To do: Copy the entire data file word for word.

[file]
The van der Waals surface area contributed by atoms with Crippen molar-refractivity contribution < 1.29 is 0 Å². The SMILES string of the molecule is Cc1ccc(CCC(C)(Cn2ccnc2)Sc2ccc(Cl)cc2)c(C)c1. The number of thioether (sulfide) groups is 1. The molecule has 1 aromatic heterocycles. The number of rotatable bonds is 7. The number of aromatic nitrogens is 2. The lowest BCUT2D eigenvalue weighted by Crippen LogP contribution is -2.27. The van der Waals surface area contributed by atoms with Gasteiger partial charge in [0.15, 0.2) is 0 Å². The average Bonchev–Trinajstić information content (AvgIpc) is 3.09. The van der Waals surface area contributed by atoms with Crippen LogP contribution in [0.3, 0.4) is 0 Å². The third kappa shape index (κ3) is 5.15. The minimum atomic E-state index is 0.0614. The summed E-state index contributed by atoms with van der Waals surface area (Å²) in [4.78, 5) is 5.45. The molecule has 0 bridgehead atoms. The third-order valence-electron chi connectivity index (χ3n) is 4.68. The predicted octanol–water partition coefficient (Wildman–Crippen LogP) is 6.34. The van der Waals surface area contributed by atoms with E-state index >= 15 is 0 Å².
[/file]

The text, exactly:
The van der Waals surface area contributed by atoms with Crippen molar-refractivity contribution < 1.29 is 0 Å². The SMILES string of the molecule is Cc1ccc(CCC(C)(Cn2ccnc2)Sc2ccc(Cl)cc2)c(C)c1. The number of thioether (sulfide) groups is 1. The molecule has 1 aromatic heterocycles. The number of rotatable bonds is 7. The number of aromatic nitrogens is 2. The lowest BCUT2D eigenvalue weighted by Crippen LogP contribution is -2.27. The van der Waals surface area contributed by atoms with Gasteiger partial charge in [0.15, 0.2) is 0 Å². The average Bonchev–Trinajstić information content (AvgIpc) is 3.09. The van der Waals surface area contributed by atoms with Crippen LogP contribution in [0.3, 0.4) is 0 Å². The third kappa shape index (κ3) is 5.15. The minimum atomic E-state index is 0.0614. The summed E-state index contributed by atoms with van der Waals surface area (Å²) in [4.78, 5) is 5.45. The molecule has 0 bridgehead atoms. The third-order valence-electron chi connectivity index (χ3n) is 4.68. The predicted octanol–water partition coefficient (Wildman–Crippen LogP) is 6.34. The van der Waals surface area contributed by atoms with E-state index >= 15 is 0 Å².